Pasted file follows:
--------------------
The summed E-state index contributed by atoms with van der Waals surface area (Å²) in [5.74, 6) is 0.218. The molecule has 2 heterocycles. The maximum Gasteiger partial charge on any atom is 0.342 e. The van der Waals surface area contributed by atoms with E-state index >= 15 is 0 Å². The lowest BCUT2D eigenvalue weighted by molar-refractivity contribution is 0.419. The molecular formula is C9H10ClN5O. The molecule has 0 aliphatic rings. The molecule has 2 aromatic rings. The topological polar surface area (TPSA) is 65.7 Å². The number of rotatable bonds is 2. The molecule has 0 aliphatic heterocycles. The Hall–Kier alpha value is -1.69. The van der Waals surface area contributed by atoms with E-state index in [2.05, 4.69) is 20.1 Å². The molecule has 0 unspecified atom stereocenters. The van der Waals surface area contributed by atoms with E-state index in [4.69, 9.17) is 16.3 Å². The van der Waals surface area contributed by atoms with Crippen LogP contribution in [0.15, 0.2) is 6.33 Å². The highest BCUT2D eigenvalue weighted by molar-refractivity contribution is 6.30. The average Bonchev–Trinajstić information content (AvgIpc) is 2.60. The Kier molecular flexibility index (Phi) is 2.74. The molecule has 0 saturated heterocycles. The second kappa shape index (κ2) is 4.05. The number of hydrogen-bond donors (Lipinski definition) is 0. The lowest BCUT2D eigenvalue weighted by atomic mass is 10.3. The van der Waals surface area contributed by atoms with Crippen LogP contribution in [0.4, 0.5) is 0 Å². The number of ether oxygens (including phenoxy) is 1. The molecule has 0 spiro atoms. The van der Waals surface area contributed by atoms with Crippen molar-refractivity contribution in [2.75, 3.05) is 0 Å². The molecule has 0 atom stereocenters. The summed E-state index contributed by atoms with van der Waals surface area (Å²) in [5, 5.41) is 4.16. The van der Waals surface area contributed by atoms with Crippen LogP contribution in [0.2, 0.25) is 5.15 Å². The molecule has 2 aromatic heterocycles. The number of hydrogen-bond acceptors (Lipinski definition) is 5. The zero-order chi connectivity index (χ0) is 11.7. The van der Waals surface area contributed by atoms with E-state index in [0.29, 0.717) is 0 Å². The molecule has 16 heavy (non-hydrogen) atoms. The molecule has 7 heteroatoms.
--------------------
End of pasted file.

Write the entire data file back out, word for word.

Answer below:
The summed E-state index contributed by atoms with van der Waals surface area (Å²) in [5.74, 6) is 0.218. The molecule has 2 heterocycles. The maximum Gasteiger partial charge on any atom is 0.342 e. The van der Waals surface area contributed by atoms with E-state index >= 15 is 0 Å². The lowest BCUT2D eigenvalue weighted by molar-refractivity contribution is 0.419. The molecular formula is C9H10ClN5O. The molecule has 0 aliphatic rings. The molecule has 2 aromatic rings. The topological polar surface area (TPSA) is 65.7 Å². The number of rotatable bonds is 2. The molecule has 0 aliphatic heterocycles. The Hall–Kier alpha value is -1.69. The van der Waals surface area contributed by atoms with E-state index in [2.05, 4.69) is 20.1 Å². The molecule has 0 unspecified atom stereocenters. The van der Waals surface area contributed by atoms with E-state index in [4.69, 9.17) is 16.3 Å². The van der Waals surface area contributed by atoms with Crippen LogP contribution in [0.15, 0.2) is 6.33 Å². The highest BCUT2D eigenvalue weighted by molar-refractivity contribution is 6.30. The average Bonchev–Trinajstić information content (AvgIpc) is 2.60. The Kier molecular flexibility index (Phi) is 2.74. The molecule has 0 saturated heterocycles. The second kappa shape index (κ2) is 4.05. The number of hydrogen-bond donors (Lipinski definition) is 0. The lowest BCUT2D eigenvalue weighted by atomic mass is 10.3. The van der Waals surface area contributed by atoms with Crippen LogP contribution in [0.4, 0.5) is 0 Å². The number of ether oxygens (including phenoxy) is 1. The molecule has 0 spiro atoms. The van der Waals surface area contributed by atoms with Crippen molar-refractivity contribution in [2.75, 3.05) is 0 Å². The molecule has 0 atom stereocenters. The summed E-state index contributed by atoms with van der Waals surface area (Å²) in [5, 5.41) is 4.16. The van der Waals surface area contributed by atoms with Crippen LogP contribution in [0.2, 0.25) is 5.15 Å². The molecule has 2 aromatic heterocycles. The number of hydrogen-bond acceptors (Lipinski definition) is 5. The zero-order chi connectivity index (χ0) is 11.7. The van der Waals surface area contributed by atoms with E-state index in [0.29, 0.717) is 0 Å². The molecule has 16 heavy (non-hydrogen) atoms. The molecule has 7 heteroatoms.